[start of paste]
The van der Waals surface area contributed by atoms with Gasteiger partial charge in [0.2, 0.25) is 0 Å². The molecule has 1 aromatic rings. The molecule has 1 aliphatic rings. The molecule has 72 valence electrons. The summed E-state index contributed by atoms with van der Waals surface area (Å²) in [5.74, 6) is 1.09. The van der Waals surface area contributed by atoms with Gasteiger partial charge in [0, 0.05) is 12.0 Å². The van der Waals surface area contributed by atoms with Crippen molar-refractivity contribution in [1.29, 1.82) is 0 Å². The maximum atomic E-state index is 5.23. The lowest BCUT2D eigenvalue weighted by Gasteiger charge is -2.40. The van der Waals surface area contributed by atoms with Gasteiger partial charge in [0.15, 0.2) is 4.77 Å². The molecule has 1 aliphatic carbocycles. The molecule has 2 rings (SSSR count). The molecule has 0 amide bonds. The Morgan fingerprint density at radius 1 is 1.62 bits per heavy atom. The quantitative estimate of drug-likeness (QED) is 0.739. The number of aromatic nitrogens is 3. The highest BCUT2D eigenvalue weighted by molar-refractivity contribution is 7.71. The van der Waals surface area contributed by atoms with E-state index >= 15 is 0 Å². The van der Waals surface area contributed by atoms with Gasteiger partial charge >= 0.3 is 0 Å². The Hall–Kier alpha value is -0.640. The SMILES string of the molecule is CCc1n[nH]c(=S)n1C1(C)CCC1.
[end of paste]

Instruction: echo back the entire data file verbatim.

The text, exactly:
The van der Waals surface area contributed by atoms with Gasteiger partial charge in [0.2, 0.25) is 0 Å². The molecule has 1 aromatic rings. The molecule has 1 aliphatic rings. The molecule has 72 valence electrons. The summed E-state index contributed by atoms with van der Waals surface area (Å²) in [5.74, 6) is 1.09. The van der Waals surface area contributed by atoms with Gasteiger partial charge in [0, 0.05) is 12.0 Å². The van der Waals surface area contributed by atoms with Crippen molar-refractivity contribution in [1.29, 1.82) is 0 Å². The maximum atomic E-state index is 5.23. The lowest BCUT2D eigenvalue weighted by Gasteiger charge is -2.40. The van der Waals surface area contributed by atoms with Gasteiger partial charge in [0.15, 0.2) is 4.77 Å². The molecule has 1 aliphatic carbocycles. The molecule has 2 rings (SSSR count). The molecule has 0 amide bonds. The Morgan fingerprint density at radius 1 is 1.62 bits per heavy atom. The quantitative estimate of drug-likeness (QED) is 0.739. The number of aromatic nitrogens is 3. The highest BCUT2D eigenvalue weighted by molar-refractivity contribution is 7.71. The van der Waals surface area contributed by atoms with E-state index >= 15 is 0 Å². The van der Waals surface area contributed by atoms with Gasteiger partial charge >= 0.3 is 0 Å². The Hall–Kier alpha value is -0.640. The SMILES string of the molecule is CCc1n[nH]c(=S)n1C1(C)CCC1.